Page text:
D.C. Court of Appeals Signaled Directions on Expert Testimony

Martin Schubert, Esquire
April 24th, 2015
By: Martin Schubert, Esquire

D.C. Court of Appeals: 1) pulls back on the free pass for late Rule 26(b)(4) expert designations and supplements, and 2) affirms striking of expert and granting of summary judgment where expert medical testimony was based neither on relevant testing nor peer reviewed literature.

In the recent personal injury case of Russell v. Call/D, LLC, the District of Columbia Court of Appeals signaled two important directions in which expert issues are heading in the District of Columbia. First, the Court signaled its reluctance to allowing late supplemental designations of experts. Second, the Court signaled, or perhaps reminded, that expert testimony must have a sufficient foundation, and testimony based on “because I believe it is so” will not be admissible. The Court did not address either issue by promulgating a new test or rule, but simply showed where the outer lines may be as to each issue.

In Russell, the Plaintiff filed a personal injury lawsuit over the purported contracting of Legionnaire’s disease. The claim was that backed-up sewerage in the basement of an apartment building caused the injury. Prior to having symptoms, the Plaintiff also went to a ski resort and several different work locations. As originally designated, the Plaintiff’s expert was going to testify that his opinions were that the Plaintiff contracted the disease by breathing fumes in his apartment building. The expert did not rely on any peer reviewed literature in reaching his conclusions, instead assumed that Plaintiff had come in contact with the sewage. The defense moved to exclude the expert testimony on the basis of being speculative. The trial court sustained the motion in limine as to the Plaintiff’s expert and subsequently granted the motion for summary judgment by the defense.

The first issue on appeal was the propriety of the trial court’s refusal to allow an amendment of the Plaintiff’s original expert designation. After the initial designation, the deposition of the Plaintiff’s expert, and a hearing in front of the trial court regarding the basis of the purported expert testimony, the Plaintiff filed an amended designation. The trial court ignored this supplementation in ruling on the motion in limine and the Court of Appeals affirmed this decision by the trial judge. It reasoned that Plaintiff was aware of the questioning by the defense at the April deposition, was made aware of the Defendant’s position by the May motion in limine, and the May motion for summary judgment, yet Plaintiff waited until September and after the motion in limine hearing to amend. However, the Court of Appeals not only focused on the timing of the supplement, but also the substance of the supplement. The Court found the substance insufficient to change the outcome. As such, the strength of a future argument based on timing is weakened by the fact that the amendment was essentially futile.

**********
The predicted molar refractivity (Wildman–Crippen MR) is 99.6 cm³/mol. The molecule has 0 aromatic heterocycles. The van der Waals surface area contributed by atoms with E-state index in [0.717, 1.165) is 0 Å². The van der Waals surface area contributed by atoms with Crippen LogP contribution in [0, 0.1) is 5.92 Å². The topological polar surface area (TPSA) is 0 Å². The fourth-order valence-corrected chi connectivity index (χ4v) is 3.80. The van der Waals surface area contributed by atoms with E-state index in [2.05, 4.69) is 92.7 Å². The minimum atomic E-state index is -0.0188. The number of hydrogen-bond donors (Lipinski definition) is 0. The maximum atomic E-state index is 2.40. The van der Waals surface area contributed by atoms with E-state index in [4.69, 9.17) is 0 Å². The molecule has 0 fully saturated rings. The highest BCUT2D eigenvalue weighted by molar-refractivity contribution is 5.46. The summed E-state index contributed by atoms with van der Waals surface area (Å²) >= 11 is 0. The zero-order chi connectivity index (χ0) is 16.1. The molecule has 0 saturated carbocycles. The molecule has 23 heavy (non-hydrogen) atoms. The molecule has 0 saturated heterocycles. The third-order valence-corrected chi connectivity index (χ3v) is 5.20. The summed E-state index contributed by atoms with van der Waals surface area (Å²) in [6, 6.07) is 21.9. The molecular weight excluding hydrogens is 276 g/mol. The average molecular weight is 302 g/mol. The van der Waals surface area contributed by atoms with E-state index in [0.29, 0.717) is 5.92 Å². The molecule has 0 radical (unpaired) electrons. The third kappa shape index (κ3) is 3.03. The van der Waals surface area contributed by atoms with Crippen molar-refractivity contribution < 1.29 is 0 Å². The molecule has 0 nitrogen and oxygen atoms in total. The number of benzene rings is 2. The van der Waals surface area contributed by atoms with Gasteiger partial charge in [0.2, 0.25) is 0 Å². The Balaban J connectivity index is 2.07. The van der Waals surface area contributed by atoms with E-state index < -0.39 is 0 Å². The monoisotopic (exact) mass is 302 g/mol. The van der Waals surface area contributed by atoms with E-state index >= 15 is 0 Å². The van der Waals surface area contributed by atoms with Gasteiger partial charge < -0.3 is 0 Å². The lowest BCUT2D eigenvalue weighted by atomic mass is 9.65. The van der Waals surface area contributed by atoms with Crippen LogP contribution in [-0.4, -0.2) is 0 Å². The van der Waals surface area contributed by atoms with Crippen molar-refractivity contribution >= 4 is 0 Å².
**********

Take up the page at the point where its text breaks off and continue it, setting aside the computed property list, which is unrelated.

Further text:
One lesson of the case is that the sufficiency of expert testimony should be challenged as early and as often as possible. The length of time that the Plaintiff is on notice of the deficiency appears highly important to the Court of Appeals and goes a long way to showing prejudice to the defense in allowing amendments. If nothing else, the defense should at least put a plaintiff on written notice via a letter, to establish a record at a later stage of the proceedings.

The second issue on appeal was the propriety of the trial court in excluding the expert testimony entirely. The Plaintiff argued that the training and experience of the expert was sufficient to allow him to testify. The trial court found the basis of the opinion deficient because: the expert had no training in the source of the disease at issue, was not aware of bacteria in sewerage, identified no literature relied upon, had never determined anyone’s source of the subject disease, had no knowledge of the presence of the proper bacteria in the subject apartment, and so on. There were too many assumptions and speculation in the opinion.

The Court of Appeals summarized its prior standard for expert testimony, namely that the expert must have sufficient skill, knowledge, or experience to make it appear that his opinion will aid the jury. The opinion must have a reliable basis in fact or data. The Court of Appeals agreed that the expert testimony lacked a reliable basis because for the reasons stated by the trial court and he did not utilize a scientific method to conclude that Legionella bacteria were present in the Fitch Street apartment building,” which required him to use “―[t]he process of generating hypotheses and testing them through experimentation, publication, and replication.”‖ The Court of Appeals held something more is required from the expert than speculation. “[T]o offer an opinion to a reasonable degree of medical certainty, [the expert] needed . . . an objectively well founded conviction that the likelihood of one cause . . . was greater than any other.”

Nothing in the opinion identifies the adoption of a new standard, e.g. Doubert-Kumho, but it continues to draw and refine the boundary of the current requirements for expert testimony, and to signal that it will allow the trial court judge’s to be gate keepers against insufficiently supported expert testimony.


This blog and the information provided has been prepared by Bancroft, McGavin, Horvath & Judkins, P.C. (“BMHJ”) for information purposes only and is not intended nor to be construed as legal advice. This blog may contain the opinions of the members and associates of this firm on various legal issues and is not legal advice. Read More